Is The Guardian upset that a Canadian is directing a film about Queen Victoria? I don't know, but I find it strange that Jean-Marc Vallée is not mentioned anywhere in Guardian Unlimited's new piece on The Young Victoria, the biopic of the 19th century Monarch being co-produced by Martin Scorsese (he's not British either, but he is named in the article). Anyway, I'm sure he was simply forgotten by accident, but it is important to realize how significant Victoria is to the Canadians (ever hear of Victoria Day?). The piece mostly spotlights screenwriter Julian Fellowes and titular star Emily Blunt. It also lists a cast member we haven't yet heard about: Miranda Richardson, who joins Blunt, Mark Strong and Rupert Friend, who we just recently learned is playing Prince Albert. I'm going to take a wild guess and say that Richardson will be playing Victoria's mother, Princess Victoria.

From Fellowes we learn about the focus of the film, which begins shooting next month. And from the description, I'm imagining the mostly brilliant Marie Antoinettewith less hair and more tea. Actually, The Young Victoria will begin with the future Queen's repressed childhood, as she is forbidden to do anything or spend time with anyone out of her mother's fears that Victoria might die before taking the crown. Once Victoria does become Queen, though, she kind of breaks loose. Certainly not Marie Antoinette loose, but definitely more free spirited than we typically think of Victoria to have been. Taking place from 1836 to 1840, the film likely climaxes with her marriage to her first cousin, Prince Albert. The article stresses that this wedding was not simply an arranged affair -- so expect plenty of romantic scenes. Just don't get carried away too much by the romance; I wouldn't want you to think about committing incest, too.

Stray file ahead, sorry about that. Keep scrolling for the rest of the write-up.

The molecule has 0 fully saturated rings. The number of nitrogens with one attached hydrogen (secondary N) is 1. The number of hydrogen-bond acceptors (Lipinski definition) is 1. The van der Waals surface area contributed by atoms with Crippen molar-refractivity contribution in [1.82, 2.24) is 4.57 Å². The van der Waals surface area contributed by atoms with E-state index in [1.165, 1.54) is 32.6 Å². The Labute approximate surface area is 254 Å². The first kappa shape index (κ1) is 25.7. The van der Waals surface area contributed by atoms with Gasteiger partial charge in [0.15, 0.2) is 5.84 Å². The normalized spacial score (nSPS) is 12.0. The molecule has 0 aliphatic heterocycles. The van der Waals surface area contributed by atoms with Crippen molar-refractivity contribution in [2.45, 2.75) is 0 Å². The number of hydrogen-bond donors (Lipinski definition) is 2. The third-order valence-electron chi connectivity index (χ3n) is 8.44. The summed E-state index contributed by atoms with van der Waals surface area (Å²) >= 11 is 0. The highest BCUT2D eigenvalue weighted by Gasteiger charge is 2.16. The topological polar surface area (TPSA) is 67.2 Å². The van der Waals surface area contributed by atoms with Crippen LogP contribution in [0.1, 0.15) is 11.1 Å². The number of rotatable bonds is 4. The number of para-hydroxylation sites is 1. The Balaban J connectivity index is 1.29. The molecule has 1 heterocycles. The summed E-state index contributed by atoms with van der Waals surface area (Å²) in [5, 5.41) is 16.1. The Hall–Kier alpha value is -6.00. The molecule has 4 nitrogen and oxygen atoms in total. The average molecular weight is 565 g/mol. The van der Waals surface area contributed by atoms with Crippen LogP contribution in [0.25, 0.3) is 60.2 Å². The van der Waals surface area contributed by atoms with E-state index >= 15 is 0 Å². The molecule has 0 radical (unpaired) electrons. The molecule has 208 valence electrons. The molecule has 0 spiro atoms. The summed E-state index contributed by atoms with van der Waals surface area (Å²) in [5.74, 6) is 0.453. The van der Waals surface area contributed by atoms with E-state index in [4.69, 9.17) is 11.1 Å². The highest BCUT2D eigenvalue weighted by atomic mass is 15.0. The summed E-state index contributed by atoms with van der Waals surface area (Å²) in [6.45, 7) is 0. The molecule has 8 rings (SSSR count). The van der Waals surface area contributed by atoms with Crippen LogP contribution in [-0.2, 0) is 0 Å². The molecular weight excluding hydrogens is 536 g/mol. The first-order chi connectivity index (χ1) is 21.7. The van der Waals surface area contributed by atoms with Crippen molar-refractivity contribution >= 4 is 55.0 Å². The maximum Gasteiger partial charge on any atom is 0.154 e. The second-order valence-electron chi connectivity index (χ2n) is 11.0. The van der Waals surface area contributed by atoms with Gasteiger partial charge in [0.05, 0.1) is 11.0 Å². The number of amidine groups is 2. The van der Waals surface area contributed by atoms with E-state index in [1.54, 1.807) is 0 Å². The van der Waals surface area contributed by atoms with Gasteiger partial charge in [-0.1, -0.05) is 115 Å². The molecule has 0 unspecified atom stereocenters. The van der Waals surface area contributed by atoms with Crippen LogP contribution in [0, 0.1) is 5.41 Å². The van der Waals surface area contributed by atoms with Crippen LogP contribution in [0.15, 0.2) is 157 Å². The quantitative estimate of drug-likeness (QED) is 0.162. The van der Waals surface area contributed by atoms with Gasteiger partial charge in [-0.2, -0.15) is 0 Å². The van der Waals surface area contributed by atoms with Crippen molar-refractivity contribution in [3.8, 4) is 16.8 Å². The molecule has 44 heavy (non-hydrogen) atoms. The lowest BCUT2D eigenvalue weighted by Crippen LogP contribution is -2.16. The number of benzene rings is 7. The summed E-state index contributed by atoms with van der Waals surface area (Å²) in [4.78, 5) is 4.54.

categories Cinematical